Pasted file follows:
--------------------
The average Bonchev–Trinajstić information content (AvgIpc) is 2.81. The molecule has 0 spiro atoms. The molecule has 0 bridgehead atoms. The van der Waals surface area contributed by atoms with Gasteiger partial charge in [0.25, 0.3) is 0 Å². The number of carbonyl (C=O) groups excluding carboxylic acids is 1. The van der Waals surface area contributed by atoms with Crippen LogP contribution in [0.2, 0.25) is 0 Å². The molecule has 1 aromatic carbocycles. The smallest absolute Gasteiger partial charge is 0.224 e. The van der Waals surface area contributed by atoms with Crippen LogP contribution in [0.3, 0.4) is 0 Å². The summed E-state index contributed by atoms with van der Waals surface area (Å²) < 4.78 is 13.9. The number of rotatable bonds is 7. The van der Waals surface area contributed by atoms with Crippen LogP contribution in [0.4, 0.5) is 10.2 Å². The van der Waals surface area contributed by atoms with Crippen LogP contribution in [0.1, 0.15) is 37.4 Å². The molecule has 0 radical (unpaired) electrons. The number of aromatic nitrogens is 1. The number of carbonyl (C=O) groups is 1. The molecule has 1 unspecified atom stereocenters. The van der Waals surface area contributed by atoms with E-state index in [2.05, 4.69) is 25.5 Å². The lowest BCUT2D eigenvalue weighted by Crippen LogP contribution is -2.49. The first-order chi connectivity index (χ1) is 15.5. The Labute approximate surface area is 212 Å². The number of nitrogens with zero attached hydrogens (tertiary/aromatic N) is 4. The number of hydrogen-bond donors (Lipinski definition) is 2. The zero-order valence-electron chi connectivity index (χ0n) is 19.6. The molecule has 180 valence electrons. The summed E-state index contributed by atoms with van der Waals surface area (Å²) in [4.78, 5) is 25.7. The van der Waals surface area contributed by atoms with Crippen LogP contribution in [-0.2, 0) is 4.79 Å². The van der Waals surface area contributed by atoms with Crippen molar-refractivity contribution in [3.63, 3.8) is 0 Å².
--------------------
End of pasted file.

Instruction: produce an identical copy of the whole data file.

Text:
The average Bonchev–Trinajstić information content (AvgIpc) is 2.81. The molecule has 0 spiro atoms. The molecule has 0 bridgehead atoms. The van der Waals surface area contributed by atoms with Gasteiger partial charge in [0.25, 0.3) is 0 Å². The number of carbonyl (C=O) groups excluding carboxylic acids is 1. The van der Waals surface area contributed by atoms with Crippen LogP contribution in [0.2, 0.25) is 0 Å². The molecule has 1 aromatic carbocycles. The smallest absolute Gasteiger partial charge is 0.224 e. The van der Waals surface area contributed by atoms with Crippen LogP contribution in [0.3, 0.4) is 0 Å². The summed E-state index contributed by atoms with van der Waals surface area (Å²) < 4.78 is 13.9. The number of rotatable bonds is 7. The van der Waals surface area contributed by atoms with Crippen LogP contribution in [0.4, 0.5) is 10.2 Å². The van der Waals surface area contributed by atoms with Crippen LogP contribution in [0.1, 0.15) is 37.4 Å². The molecule has 0 radical (unpaired) electrons. The number of aromatic nitrogens is 1. The number of carbonyl (C=O) groups is 1. The molecule has 1 unspecified atom stereocenters. The van der Waals surface area contributed by atoms with E-state index in [2.05, 4.69) is 25.5 Å². The lowest BCUT2D eigenvalue weighted by Crippen LogP contribution is -2.49. The first-order chi connectivity index (χ1) is 15.5. The Labute approximate surface area is 212 Å². The number of nitrogens with zero attached hydrogens (tertiary/aromatic N) is 4. The number of hydrogen-bond donors (Lipinski definition) is 2. The zero-order valence-electron chi connectivity index (χ0n) is 19.6. The molecule has 180 valence electrons. The summed E-state index contributed by atoms with van der Waals surface area (Å²) in [4.78, 5) is 25.7. The van der Waals surface area contributed by atoms with Crippen LogP contribution in [-0.2, 0) is 4.79 Å². The van der Waals surface area contributed by atoms with Crippen molar-refractivity contribution in [3.63, 3.8) is 0 Å².